security 2168233 1280In today’s digital and globalized economy, organizations face a heightened threat of fraud. This, coupled with more effective detection of fraud, has driven reported economic crime to its highest level, PwC’s bi-annual survey of economic crime recorded.

In Singapore, detection of the most disruptive frauds, using suspicious activity monitoring, appear to be at a much higher level compared to global average, PwC’s survey shows. In fact, Singapore based organizations are embracing technology to detect fraud, indicating a more proactive approach in the fight against fraud.

Overall, the results have shown that more than one in three respondents in Singapore said their organizations had suffered fraud in the last two years (35%), up from 22% in 2016. Globally, the proportion of organizations reporting economic crime has also gone up from 36% in 2016 to 49% in 2018.

With the increased awareness and higher numbers of reported fraud incidences, investments to combat it have increased in tandem. In Singapore, results show that half of the organizations (51%) spent more on investigations and/or other interventions than what was lost through their most disruptive crime. This is significantly higher than the global average of 28%.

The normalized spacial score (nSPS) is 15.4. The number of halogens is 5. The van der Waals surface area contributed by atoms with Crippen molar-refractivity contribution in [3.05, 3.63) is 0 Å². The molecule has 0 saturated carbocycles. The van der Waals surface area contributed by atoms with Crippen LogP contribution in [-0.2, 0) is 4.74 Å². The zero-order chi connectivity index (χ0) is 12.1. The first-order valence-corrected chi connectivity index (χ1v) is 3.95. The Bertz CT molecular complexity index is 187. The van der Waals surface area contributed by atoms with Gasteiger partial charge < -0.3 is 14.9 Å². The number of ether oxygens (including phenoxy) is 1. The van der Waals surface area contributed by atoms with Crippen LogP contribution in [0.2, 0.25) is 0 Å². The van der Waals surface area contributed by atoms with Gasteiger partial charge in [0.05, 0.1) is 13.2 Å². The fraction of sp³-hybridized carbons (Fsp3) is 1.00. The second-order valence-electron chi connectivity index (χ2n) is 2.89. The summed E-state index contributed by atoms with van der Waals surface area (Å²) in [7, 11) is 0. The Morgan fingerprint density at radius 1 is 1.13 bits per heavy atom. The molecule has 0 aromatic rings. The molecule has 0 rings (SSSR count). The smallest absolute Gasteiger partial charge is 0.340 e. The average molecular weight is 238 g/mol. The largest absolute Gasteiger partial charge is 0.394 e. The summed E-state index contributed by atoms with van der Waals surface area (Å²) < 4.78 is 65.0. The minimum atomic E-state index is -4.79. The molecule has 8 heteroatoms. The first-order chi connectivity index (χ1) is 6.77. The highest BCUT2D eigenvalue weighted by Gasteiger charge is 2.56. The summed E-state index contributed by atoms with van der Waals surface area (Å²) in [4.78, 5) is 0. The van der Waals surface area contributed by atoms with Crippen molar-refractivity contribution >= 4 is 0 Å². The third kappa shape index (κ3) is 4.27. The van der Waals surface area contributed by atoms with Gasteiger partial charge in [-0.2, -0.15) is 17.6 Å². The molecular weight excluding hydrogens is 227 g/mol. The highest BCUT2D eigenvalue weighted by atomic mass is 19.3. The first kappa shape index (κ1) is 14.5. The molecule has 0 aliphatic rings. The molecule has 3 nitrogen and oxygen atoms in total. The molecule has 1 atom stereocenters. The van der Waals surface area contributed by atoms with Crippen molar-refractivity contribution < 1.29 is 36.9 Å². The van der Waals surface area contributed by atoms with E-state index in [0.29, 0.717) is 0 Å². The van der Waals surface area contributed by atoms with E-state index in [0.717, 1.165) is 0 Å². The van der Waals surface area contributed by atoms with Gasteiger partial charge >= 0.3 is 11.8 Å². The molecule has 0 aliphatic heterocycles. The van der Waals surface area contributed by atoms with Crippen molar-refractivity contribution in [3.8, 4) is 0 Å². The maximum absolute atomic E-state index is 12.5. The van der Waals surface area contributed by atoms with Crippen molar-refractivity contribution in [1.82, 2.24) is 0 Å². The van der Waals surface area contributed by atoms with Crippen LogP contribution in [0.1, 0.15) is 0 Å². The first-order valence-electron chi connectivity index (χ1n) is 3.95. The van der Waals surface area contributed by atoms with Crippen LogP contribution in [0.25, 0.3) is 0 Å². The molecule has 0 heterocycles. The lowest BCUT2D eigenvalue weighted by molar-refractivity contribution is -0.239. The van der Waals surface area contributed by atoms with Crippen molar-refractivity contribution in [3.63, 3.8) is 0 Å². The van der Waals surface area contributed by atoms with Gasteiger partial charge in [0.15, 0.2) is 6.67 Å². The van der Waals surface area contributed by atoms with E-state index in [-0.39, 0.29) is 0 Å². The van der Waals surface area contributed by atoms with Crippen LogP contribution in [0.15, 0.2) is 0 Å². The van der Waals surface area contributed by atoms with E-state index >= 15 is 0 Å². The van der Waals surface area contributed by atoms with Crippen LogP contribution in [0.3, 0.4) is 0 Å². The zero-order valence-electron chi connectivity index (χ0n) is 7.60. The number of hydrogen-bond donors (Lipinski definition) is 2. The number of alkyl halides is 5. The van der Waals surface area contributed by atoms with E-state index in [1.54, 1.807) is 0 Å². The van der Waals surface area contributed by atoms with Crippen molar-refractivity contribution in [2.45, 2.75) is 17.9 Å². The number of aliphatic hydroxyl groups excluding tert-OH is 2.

Facing the threat of fraud, organizations in Singapore are beefing up their internal controls, as corporate controls remain the top means of detecting the most disruptive economic crimes (54%), going up four percentage points from 2016. Many respondents also reported addressing fraud prevention through corporate culture initiatives through which 33% of the most disruptive frauds in Singapore based organizations were detected via tip offs or hotlines.

The survey also shows that organizations in Singapore are planning to invest in advanced technologies at a faster rate than their global counterparts (see PwC’s graph below).

Organizations planning to implement the following technology enabled detection methods:
sgcFor more details, please read the full report.
PwC’s Global Economic Crime and Fraud Survey examined over 7200 respondents from 123 territories, of which 118 were from Singapore.